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‘Mind-readers’ get a clearer view

A treatment that renders brain tissue transparent allows neuroscientists to visualize neural circuitry at once-unattainable depths

A recent breakthrough in biological sample preparation by scientists at the RIKEN Brain Science Institute in Wako may give Astro Boy’s ‘x-ray vision’ a run for its money. By treating tissue samples with an easy-to-prepare mix of chemicals, Atsushi Miyawaki, Hiroshi Hama and their colleagues can render the brain and other tissues as clear as glass, a reversible transformation that gives researchers an unobstructed view of fluorescently labeled cells residing within1.

For decades, the limits of available technology have thwarted attempts to map the dizzying twists and turns of the brain. Neuroscientists have achieved some success in simpler organisms, such as the worm or fly, by using tiny blades to sequentially peel off ultrathin strips of tissue, which can then be imaged via electron microscopy and reassembled computationally. However, this approach is far too labor-intensive and time-consuming for the reconstruction of a system as complex as the mammalian nervous system.

More recent breakthroughs in optical microscopy technology and a rapidly growing arsenal of multi-colored fluorescent proteins have given researchers potent new tools for brain mapping. By restricting the expression of specific fluorescent labels to particular subsets of cells, one can clearly visualize neural circuits within their natural, three-dimensional context; however, the dense tissue of the brain tends to scatter light, limiting the depth to which such imaging strategies can penetrate.

Several research groups have developed ‘clearing agents’ that improve the transparency of biological samples, such as benzyl-alcohol/benzyl-benzoate (BABB) and a proprietary solution known as FocusClear, but each suffers important limitations. “BABB is an organic solvent that requires dehydration of samples to be cleared,” says Miyawaki. He adds that such treatment can greatly diminish overall sample fluorescence, “and FocusClear does not clear mouse brain samples [readily].” Accordingly, his team’s development of the reagent they call ‘Scale’ could open new frontiers in mouse brain imaging.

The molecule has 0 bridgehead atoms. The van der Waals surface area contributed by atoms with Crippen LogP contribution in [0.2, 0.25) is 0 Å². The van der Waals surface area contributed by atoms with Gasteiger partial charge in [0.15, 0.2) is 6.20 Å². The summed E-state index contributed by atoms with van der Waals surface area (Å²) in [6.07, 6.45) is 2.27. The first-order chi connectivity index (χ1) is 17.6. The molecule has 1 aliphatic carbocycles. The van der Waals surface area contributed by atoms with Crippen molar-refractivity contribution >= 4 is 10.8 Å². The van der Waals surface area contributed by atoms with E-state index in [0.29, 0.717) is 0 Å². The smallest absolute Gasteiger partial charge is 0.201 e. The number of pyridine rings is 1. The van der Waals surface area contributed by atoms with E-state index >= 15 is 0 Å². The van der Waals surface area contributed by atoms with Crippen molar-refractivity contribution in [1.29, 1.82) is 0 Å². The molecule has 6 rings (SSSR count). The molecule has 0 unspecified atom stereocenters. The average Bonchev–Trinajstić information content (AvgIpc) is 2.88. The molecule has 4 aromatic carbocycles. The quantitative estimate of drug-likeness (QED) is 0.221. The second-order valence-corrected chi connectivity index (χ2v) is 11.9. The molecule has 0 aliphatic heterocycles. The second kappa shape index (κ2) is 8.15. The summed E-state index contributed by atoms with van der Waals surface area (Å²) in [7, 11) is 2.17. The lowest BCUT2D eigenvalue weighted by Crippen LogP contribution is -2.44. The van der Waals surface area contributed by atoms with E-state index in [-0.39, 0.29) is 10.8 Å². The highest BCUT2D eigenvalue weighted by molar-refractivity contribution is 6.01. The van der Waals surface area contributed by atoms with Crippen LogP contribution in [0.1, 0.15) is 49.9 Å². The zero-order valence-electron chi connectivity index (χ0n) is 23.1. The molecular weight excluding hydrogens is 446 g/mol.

Going deeper

Scale initially emerged from the unexpected, chance observation that membranes composed of the material polyvinylidene fluoride, which normally resemble sheets of white paper, become completely transparent when soaked in a high-concentration urea solution. By tinkering with this solution, Miyawaki and colleagues arrived at ScaleA2, a mixture that achieves the same feat with biological tissues.

ScaleA2 can render a mouse brain essentially transparent within two weeks. This treatment also causes the tissue to swell as a result of water uptake, but the researchers determined that specimens maintain their overall shape and proportions, suggesting that this expansion does not significantly affect the arrangement of the cellular structures being imaged.